Gołąbek (plural gołąbki) is one of the Polish dishes that appear in the same sentence as pierogi, schabowy (Polish schnitzel) and barszcz (beetroot soup), that is to say, the king of Polish tables. Polish people appreciate this dish so much that it is taken for granted that gołąbki will be included in Poland’s top 10 favourite foods list. Funny enough this dish is far from being uniquely Polish and variations of it can be found in many different countries, but we will get to that later.
What are gołąbki?
Gołąbki are simply cabbage rolls made of mince meat (pork or mix of beef and pork) mixed with rice, onion and spices wrapped in cabbage leaves (almost any cabbage type can be used) and slow cooked to perfection. The recipe changes slightly depending on the region and season (in winter gołąbki will be served on a bed of rich potato mash and covered in a creamy tomato sauce, opposite to the spring version that takes advantage of young vegetables and fresh herbs like dill). It’s safe to say that every family has its own way of preparing this dish and one should never argue who’s gołąbki are better as far as they don’t want to lose their friends.
Where did gołąbki get their name from?
Firstly, you should know that the word ‘gołąbek’ has a double meaning in Polish. It is, of course, our wonderful dish but also a dove (a type of bird). This may confuse a lot of people, including Poles who often question this weird name choice. There is, however, a method to this madness because the word ‘gołąbek’ came to Poland in the 19th century from Ukraine where a very sophisticated dish was served during aristocratic feasts and parties called ‘hołubci’. ‘Hołubci’ consisted of a dove stuffed with other wonderful things and wrapped in cabbage leaves. The idea of hołubci came to Poland and got not only translated but also adopted by poor masses. The dove got replaced with much cheaper mince meat and rice (the poorer the cook, the more rice would be added to the dish) and only the original cabbage wrap was preserved.
Are gołąbki really specifically Polish?
The short answer is no. Very similar dishes are popular in Sweden, Croatia, Germany, Russia, Hungary, Greece, Israel and Turkey. The difference is always down to the type of meat and cabbage used to make the dish and not less important, the sauce that is served with the dish. For example in Jewish cuisine, meatballs are wrapped in cabbage leaves and served with sweet and sour tomato sauce called holiszkes. In Croatia, they use pickled cabbage and their sarma is served with creme fraiche (thick cream) instead of sauce. In Germany, an almost identical dish is served with a dark brown sauce and it’s called kohlrouladen. And in Greece, everyone loves dolmadakia – lamb mince meat wrapped in wine leaves.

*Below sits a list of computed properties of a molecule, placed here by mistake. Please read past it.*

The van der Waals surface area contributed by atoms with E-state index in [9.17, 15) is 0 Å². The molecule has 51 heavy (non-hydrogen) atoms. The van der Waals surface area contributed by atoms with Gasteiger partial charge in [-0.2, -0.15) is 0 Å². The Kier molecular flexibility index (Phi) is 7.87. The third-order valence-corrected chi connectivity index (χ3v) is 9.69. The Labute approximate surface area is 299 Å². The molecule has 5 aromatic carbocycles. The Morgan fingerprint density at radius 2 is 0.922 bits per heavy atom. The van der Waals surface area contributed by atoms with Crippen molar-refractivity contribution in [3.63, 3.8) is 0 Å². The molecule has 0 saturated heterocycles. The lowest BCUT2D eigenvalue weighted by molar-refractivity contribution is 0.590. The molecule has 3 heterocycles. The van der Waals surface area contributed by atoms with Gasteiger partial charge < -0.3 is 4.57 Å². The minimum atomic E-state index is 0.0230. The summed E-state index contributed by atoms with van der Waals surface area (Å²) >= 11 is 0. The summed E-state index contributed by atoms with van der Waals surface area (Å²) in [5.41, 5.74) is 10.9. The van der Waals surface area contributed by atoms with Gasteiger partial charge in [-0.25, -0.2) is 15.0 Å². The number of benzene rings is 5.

Traditional Polish gołąbki recipe
Now, when you know the complicated history of gołąbki it’s time that you make your own. Here is a traditional and hundred times tested recipe.
- 700 grams of pork mince meat
- 100g of dry rice
- 1 white or savoy cabbage
- 1 yellow onion
- 1 spoon of good quality of breadcrumbs
- 1.5 litters of vegetable or chicken bullion
- 2 spoons of oil
- 2-3 bay leaves, salt and pepper
What to do
Start with cooking the rice al dente and peeling and chopping the onion. Heat up oil in the pan and fry the onion on a slow heat until golden. Put it aside and let it cool. Do the same with the rice.
In a big bowl, mix the meat, rice, fried onion, salt and pepper. Add the breadcrumbs, just enough to make sure everything sticks together.
Now the hardest part: cut the middle of the cabbage (the core that keeps the leaves together). Boil water in a big pot (as big as you can find, 5 litters should be enough for a middle size cabbage). Put the cabbage in the hot water and cook for 10 minutes, then turn it around and cook for few minutes more. Take it outside and let it cool. The leaves should easily fall off.
Stuff each leave with the meat and rice: put the stuffing on one side and roll the top and bottom sides to the middle and then roll it tight to create a roll. Keep up the good work and stuff all the cabbage leaves.
Put some leftover cabbage that couldn’t be used to make the rolls at the bottom of a big pot (for example the one you used to boil the cabbage). Put each gołąbek tight next to each other, leaving as little space between them as possible. Keep creating the layers and poor the bullion evenly over it. Cover the pot and put it on a low heat. Cook it for at least 45-60 mins (if you leave them to cook for longer they will become softer). You can easily reheat them the next day and to be honest, they taste the best the next day.
Serve with mash potatoes and a few spoons of sauce created from the bullion and the meat juices. Add some fresh dill to finish it off.